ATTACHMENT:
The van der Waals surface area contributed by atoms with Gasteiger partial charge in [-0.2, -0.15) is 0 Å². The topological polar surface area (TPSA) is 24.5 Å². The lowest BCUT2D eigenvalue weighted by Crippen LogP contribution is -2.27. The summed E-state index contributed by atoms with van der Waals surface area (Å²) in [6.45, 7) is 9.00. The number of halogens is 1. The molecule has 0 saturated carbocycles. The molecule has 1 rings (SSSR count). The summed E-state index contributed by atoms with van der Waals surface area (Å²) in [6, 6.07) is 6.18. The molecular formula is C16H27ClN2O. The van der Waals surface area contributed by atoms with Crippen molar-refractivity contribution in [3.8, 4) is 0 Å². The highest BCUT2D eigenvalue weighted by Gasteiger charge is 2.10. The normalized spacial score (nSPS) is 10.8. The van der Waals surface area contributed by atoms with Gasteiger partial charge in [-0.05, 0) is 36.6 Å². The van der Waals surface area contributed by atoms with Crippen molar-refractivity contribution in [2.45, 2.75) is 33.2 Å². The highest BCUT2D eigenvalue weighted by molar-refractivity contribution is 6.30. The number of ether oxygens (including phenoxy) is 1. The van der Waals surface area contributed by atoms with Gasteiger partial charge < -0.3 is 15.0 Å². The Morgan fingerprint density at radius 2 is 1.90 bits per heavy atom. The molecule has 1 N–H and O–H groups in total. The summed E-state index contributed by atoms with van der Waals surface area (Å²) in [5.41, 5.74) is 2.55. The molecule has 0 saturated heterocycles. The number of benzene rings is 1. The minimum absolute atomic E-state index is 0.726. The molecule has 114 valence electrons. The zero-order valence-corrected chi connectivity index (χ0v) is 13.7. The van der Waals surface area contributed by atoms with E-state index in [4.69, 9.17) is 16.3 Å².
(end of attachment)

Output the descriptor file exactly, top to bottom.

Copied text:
The van der Waals surface area contributed by atoms with Gasteiger partial charge in [-0.2, -0.15) is 0 Å². The topological polar surface area (TPSA) is 24.5 Å². The lowest BCUT2D eigenvalue weighted by Crippen LogP contribution is -2.27. The summed E-state index contributed by atoms with van der Waals surface area (Å²) in [6.45, 7) is 9.00. The number of halogens is 1. The molecule has 0 saturated carbocycles. The molecule has 1 rings (SSSR count). The summed E-state index contributed by atoms with van der Waals surface area (Å²) in [6, 6.07) is 6.18. The molecular formula is C16H27ClN2O. The van der Waals surface area contributed by atoms with Crippen molar-refractivity contribution in [3.8, 4) is 0 Å². The highest BCUT2D eigenvalue weighted by Gasteiger charge is 2.10. The normalized spacial score (nSPS) is 10.8. The van der Waals surface area contributed by atoms with Gasteiger partial charge in [-0.05, 0) is 36.6 Å². The van der Waals surface area contributed by atoms with Crippen molar-refractivity contribution in [2.45, 2.75) is 33.2 Å². The highest BCUT2D eigenvalue weighted by molar-refractivity contribution is 6.30. The number of ether oxygens (including phenoxy) is 1. The van der Waals surface area contributed by atoms with Gasteiger partial charge < -0.3 is 15.0 Å². The Morgan fingerprint density at radius 2 is 1.90 bits per heavy atom. The molecule has 1 N–H and O–H groups in total. The summed E-state index contributed by atoms with van der Waals surface area (Å²) in [5.41, 5.74) is 2.55. The molecule has 0 saturated heterocycles. The number of benzene rings is 1. The minimum absolute atomic E-state index is 0.726. The molecule has 114 valence electrons. The zero-order valence-corrected chi connectivity index (χ0v) is 13.7. The van der Waals surface area contributed by atoms with E-state index in [4.69, 9.17) is 16.3 Å².